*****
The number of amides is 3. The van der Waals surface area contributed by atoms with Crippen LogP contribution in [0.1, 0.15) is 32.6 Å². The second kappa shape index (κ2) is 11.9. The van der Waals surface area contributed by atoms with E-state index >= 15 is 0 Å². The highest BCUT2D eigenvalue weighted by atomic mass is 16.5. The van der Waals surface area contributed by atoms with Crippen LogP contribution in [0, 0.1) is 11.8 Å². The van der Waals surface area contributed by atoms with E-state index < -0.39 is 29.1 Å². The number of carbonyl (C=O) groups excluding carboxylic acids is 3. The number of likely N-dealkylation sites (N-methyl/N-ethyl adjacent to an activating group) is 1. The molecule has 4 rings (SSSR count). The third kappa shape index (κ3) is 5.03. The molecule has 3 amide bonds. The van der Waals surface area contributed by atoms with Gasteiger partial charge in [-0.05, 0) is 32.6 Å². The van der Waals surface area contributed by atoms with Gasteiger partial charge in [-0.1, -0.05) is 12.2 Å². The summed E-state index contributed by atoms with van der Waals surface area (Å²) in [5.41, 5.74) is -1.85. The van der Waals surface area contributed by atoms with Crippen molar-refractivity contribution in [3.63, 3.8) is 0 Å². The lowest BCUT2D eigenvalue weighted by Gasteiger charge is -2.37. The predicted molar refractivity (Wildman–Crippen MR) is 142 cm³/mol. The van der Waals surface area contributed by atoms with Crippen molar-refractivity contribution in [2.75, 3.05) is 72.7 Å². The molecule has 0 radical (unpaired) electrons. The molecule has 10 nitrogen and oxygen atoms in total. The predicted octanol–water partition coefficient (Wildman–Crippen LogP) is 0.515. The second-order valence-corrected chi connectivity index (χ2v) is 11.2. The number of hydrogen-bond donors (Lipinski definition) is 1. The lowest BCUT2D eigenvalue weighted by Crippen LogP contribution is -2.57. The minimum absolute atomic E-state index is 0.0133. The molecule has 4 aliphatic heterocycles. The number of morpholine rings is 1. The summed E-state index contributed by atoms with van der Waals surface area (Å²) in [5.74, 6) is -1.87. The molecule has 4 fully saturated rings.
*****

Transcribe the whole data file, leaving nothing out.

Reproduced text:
The number of amides is 3. The van der Waals surface area contributed by atoms with Crippen LogP contribution in [0.1, 0.15) is 32.6 Å². The second kappa shape index (κ2) is 11.9. The van der Waals surface area contributed by atoms with E-state index >= 15 is 0 Å². The highest BCUT2D eigenvalue weighted by atomic mass is 16.5. The van der Waals surface area contributed by atoms with Crippen LogP contribution in [0, 0.1) is 11.8 Å². The van der Waals surface area contributed by atoms with E-state index < -0.39 is 29.1 Å². The number of carbonyl (C=O) groups excluding carboxylic acids is 3. The number of likely N-dealkylation sites (N-methyl/N-ethyl adjacent to an activating group) is 1. The molecule has 4 rings (SSSR count). The third kappa shape index (κ3) is 5.03. The molecule has 3 amide bonds. The van der Waals surface area contributed by atoms with Gasteiger partial charge in [-0.05, 0) is 32.6 Å². The van der Waals surface area contributed by atoms with Gasteiger partial charge in [-0.1, -0.05) is 12.2 Å². The summed E-state index contributed by atoms with van der Waals surface area (Å²) in [5.41, 5.74) is -1.85. The van der Waals surface area contributed by atoms with Crippen molar-refractivity contribution in [3.63, 3.8) is 0 Å². The lowest BCUT2D eigenvalue weighted by Gasteiger charge is -2.37. The predicted molar refractivity (Wildman–Crippen MR) is 142 cm³/mol. The van der Waals surface area contributed by atoms with Crippen molar-refractivity contribution in [2.75, 3.05) is 72.7 Å². The molecule has 0 radical (unpaired) electrons. The molecule has 10 nitrogen and oxygen atoms in total. The predicted octanol–water partition coefficient (Wildman–Crippen LogP) is 0.515. The second-order valence-corrected chi connectivity index (χ2v) is 11.2. The number of hydrogen-bond donors (Lipinski definition) is 1. The lowest BCUT2D eigenvalue weighted by Crippen LogP contribution is -2.57. The minimum absolute atomic E-state index is 0.0133. The molecule has 4 aliphatic heterocycles. The number of morpholine rings is 1. The summed E-state index contributed by atoms with van der Waals surface area (Å²) in [5.74, 6) is -1.87. The molecule has 4 fully saturated rings.